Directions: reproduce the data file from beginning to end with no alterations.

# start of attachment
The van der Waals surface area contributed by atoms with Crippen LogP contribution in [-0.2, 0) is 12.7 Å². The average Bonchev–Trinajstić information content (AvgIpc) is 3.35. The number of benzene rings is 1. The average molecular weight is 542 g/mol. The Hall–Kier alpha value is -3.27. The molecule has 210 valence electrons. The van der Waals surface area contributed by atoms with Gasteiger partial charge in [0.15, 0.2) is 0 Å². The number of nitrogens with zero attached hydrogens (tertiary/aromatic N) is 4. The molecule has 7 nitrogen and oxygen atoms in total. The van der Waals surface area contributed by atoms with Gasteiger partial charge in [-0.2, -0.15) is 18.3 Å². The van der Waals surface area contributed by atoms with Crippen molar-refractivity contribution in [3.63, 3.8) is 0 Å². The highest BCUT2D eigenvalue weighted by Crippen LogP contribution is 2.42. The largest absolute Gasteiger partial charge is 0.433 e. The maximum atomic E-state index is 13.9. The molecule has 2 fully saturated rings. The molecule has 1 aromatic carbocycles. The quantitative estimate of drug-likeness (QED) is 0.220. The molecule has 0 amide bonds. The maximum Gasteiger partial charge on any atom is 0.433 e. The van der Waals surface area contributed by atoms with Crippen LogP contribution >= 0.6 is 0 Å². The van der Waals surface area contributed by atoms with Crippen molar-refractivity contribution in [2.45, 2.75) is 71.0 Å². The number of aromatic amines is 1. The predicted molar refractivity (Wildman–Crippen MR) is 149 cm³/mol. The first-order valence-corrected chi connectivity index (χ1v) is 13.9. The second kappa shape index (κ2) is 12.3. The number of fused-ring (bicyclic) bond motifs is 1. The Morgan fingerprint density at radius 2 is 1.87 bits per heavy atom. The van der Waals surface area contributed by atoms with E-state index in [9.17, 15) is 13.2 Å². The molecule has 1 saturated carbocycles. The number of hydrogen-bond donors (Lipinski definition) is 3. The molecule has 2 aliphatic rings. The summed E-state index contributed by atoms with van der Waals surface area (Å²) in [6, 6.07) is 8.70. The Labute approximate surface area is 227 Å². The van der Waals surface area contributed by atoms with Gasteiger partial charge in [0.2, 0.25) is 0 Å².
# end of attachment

The van der Waals surface area contributed by atoms with Crippen LogP contribution in [-0.2, 0) is 12.7 Å². The average Bonchev–Trinajstić information content (AvgIpc) is 3.35. The number of benzene rings is 1. The average molecular weight is 542 g/mol. The Hall–Kier alpha value is -3.27. The molecule has 210 valence electrons. The van der Waals surface area contributed by atoms with Gasteiger partial charge in [0.15, 0.2) is 0 Å². The number of nitrogens with zero attached hydrogens (tertiary/aromatic N) is 4. The molecule has 7 nitrogen and oxygen atoms in total. The van der Waals surface area contributed by atoms with Gasteiger partial charge in [-0.2, -0.15) is 18.3 Å². The van der Waals surface area contributed by atoms with Crippen molar-refractivity contribution in [3.63, 3.8) is 0 Å². The highest BCUT2D eigenvalue weighted by Crippen LogP contribution is 2.42. The largest absolute Gasteiger partial charge is 0.433 e. The maximum atomic E-state index is 13.9. The molecule has 2 fully saturated rings. The molecule has 1 aromatic carbocycles. The quantitative estimate of drug-likeness (QED) is 0.220. The molecule has 0 amide bonds. The maximum Gasteiger partial charge on any atom is 0.433 e. The van der Waals surface area contributed by atoms with Crippen LogP contribution >= 0.6 is 0 Å². The van der Waals surface area contributed by atoms with Crippen molar-refractivity contribution in [2.45, 2.75) is 71.0 Å². The number of aromatic amines is 1. The predicted molar refractivity (Wildman–Crippen MR) is 149 cm³/mol. The first-order valence-corrected chi connectivity index (χ1v) is 13.9. The second kappa shape index (κ2) is 12.3. The number of fused-ring (bicyclic) bond motifs is 1. The Morgan fingerprint density at radius 2 is 1.87 bits per heavy atom. The van der Waals surface area contributed by atoms with E-state index in [9.17, 15) is 13.2 Å². The molecule has 1 saturated carbocycles. The number of hydrogen-bond donors (Lipinski definition) is 3. The molecule has 2 aliphatic rings. The summed E-state index contributed by atoms with van der Waals surface area (Å²) in [6, 6.07) is 8.70. The Labute approximate surface area is 227 Å². The van der Waals surface area contributed by atoms with Gasteiger partial charge in [0.2, 0.25) is 0 Å².